Six months after he was installed on the Throne of St. Peter, the pontiff's comments in a series of interviews are being denounced in scattered corners as "reckless" or even "borderline heretical." One critic called him "the Joe Biden of our era."

"The whispers are rising," said Steve Skojec, 35, a father of six from Manassas, Va., who said a scathing blog post he wrote about the pope's recent remarks got 20,000 views, compared with the usual 500. "There are more and more people who are feeling uncomfortable."

The skepticism rides behind a wave of praise for the down-to-earth Argentine — applauded for choosing Jesuit simplicity over Vatican opulence, emphasizing the poor and tweaking the powerful, and checking stridency at the door when talking about gay marriage, contraception or whether non-believers get into heaven.

"Best pope ever" is a frequent appraisal on Twitter, and President Obama, a Protestant, told CNBC this month that he is "hugely impressed" by the rookie leader of the world's 1.1 billion Roman Catholics.

The broad-based adulation — only 4% of Americans in a recent poll had an unfavorable view of the pope — is vexing pockets of conservatives who want a harder line on core doctrine and who worry that even if Francis has not altered church teachings, his words will be misinterpreted or exploited.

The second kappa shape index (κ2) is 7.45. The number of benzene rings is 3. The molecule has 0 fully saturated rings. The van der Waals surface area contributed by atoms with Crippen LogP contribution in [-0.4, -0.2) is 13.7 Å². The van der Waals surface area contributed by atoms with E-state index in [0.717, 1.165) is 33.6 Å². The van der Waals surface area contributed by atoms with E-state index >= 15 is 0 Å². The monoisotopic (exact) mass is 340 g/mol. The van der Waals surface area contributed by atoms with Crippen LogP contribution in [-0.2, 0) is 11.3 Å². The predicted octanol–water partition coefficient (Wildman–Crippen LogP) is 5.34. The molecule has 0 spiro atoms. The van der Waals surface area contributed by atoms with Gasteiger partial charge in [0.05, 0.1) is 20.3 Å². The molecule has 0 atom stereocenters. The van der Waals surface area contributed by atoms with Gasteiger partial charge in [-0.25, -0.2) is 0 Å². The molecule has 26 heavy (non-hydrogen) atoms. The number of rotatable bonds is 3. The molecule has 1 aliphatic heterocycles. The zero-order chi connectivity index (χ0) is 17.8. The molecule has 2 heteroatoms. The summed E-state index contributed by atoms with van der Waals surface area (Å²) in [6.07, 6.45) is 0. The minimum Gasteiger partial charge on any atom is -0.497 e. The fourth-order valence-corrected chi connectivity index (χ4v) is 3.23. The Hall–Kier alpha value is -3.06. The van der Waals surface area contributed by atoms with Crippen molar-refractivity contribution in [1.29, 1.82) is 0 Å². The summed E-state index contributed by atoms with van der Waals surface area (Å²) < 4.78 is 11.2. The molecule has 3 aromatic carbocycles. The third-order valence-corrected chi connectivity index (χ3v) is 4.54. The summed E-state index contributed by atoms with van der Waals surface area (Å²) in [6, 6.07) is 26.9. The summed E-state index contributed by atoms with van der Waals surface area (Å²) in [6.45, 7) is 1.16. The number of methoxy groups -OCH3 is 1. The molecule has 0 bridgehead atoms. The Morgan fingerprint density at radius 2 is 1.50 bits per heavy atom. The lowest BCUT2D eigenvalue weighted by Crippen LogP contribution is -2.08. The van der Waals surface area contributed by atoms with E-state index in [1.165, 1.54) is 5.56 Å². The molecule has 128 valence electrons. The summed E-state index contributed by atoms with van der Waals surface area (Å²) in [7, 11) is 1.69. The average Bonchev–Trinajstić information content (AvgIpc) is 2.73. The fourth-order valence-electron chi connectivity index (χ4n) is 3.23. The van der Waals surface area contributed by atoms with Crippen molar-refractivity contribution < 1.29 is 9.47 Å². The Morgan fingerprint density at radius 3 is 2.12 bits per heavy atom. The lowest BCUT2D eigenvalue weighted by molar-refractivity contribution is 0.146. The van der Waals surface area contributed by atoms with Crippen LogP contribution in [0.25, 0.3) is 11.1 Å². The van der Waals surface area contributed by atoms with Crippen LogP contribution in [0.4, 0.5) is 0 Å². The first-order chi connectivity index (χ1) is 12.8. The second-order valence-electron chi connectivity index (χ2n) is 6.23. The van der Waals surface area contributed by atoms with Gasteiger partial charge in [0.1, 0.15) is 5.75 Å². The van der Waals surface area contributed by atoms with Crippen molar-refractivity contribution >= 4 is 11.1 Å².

"I'm very disturbed by these off-the-cuff, informal remarks," said Christopher Ferrara, a columnist for The Remnant, a Catholic newspaper that opposes many of the changes that accompanied Second Vatican Council in the 1960s.

"In one sense, there's no harm because church teaching has not been changed, but in the other sense there is tremendous harm because not everyone understands church teaching," added Ferrara, who is drafting a letter to the Vatican requesting clarification on some of the pope's positions.

He pointed to a Kansas women's clinic that posted on its fence a quote from Francis — saying Catholics should not focus only on hot-button issues like abortion and contraception — as a rebuke to protesters.

Julie Burkhart, director of the South Wind Women's Clinic in Wichita, said she put up the sign so "the people coming here to protest us and harassing our patients might pause and think about what else they could be doing with their time."

David Gittrich of Kansans for Life shot back that the quote was "taken out of context" and that it was "ridiculous" for the clinic to suggest the pope wants to dissuade anti-abortion activism.